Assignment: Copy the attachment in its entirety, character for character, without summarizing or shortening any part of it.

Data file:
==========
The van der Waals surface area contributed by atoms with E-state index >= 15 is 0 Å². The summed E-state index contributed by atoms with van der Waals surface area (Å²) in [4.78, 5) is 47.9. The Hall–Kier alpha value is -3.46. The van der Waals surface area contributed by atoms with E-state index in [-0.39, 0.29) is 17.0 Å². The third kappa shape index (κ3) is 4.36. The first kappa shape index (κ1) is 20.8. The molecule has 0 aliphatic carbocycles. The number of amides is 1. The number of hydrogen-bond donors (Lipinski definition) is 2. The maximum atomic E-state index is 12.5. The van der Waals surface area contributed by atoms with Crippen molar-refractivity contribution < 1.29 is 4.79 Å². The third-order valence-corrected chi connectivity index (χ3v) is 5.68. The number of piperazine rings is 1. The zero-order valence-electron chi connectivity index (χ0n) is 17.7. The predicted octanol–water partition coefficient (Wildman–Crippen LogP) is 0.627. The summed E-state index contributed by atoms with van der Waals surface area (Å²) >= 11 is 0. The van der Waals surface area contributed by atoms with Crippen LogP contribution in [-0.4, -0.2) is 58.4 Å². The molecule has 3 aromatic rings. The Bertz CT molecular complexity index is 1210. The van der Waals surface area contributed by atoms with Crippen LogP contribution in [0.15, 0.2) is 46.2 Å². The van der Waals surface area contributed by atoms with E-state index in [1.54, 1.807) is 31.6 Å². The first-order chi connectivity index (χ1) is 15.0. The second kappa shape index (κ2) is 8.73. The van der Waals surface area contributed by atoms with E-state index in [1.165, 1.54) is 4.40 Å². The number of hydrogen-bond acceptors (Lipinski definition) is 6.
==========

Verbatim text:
The van der Waals surface area contributed by atoms with E-state index >= 15 is 0 Å². The summed E-state index contributed by atoms with van der Waals surface area (Å²) in [4.78, 5) is 47.9. The Hall–Kier alpha value is -3.46. The van der Waals surface area contributed by atoms with E-state index in [-0.39, 0.29) is 17.0 Å². The third kappa shape index (κ3) is 4.36. The first kappa shape index (κ1) is 20.8. The molecule has 0 aliphatic carbocycles. The number of amides is 1. The number of hydrogen-bond donors (Lipinski definition) is 2. The maximum atomic E-state index is 12.5. The van der Waals surface area contributed by atoms with Crippen molar-refractivity contribution < 1.29 is 4.79 Å². The third-order valence-corrected chi connectivity index (χ3v) is 5.68. The number of piperazine rings is 1. The zero-order valence-electron chi connectivity index (χ0n) is 17.7. The predicted octanol–water partition coefficient (Wildman–Crippen LogP) is 0.627. The summed E-state index contributed by atoms with van der Waals surface area (Å²) >= 11 is 0. The van der Waals surface area contributed by atoms with Crippen LogP contribution in [-0.4, -0.2) is 58.4 Å². The molecule has 3 aromatic rings. The Bertz CT molecular complexity index is 1210. The van der Waals surface area contributed by atoms with Crippen LogP contribution in [0.15, 0.2) is 46.2 Å². The van der Waals surface area contributed by atoms with E-state index in [1.54, 1.807) is 31.6 Å². The first-order chi connectivity index (χ1) is 15.0. The second kappa shape index (κ2) is 8.73. The van der Waals surface area contributed by atoms with E-state index in [1.165, 1.54) is 4.40 Å². The number of hydrogen-bond acceptors (Lipinski definition) is 6.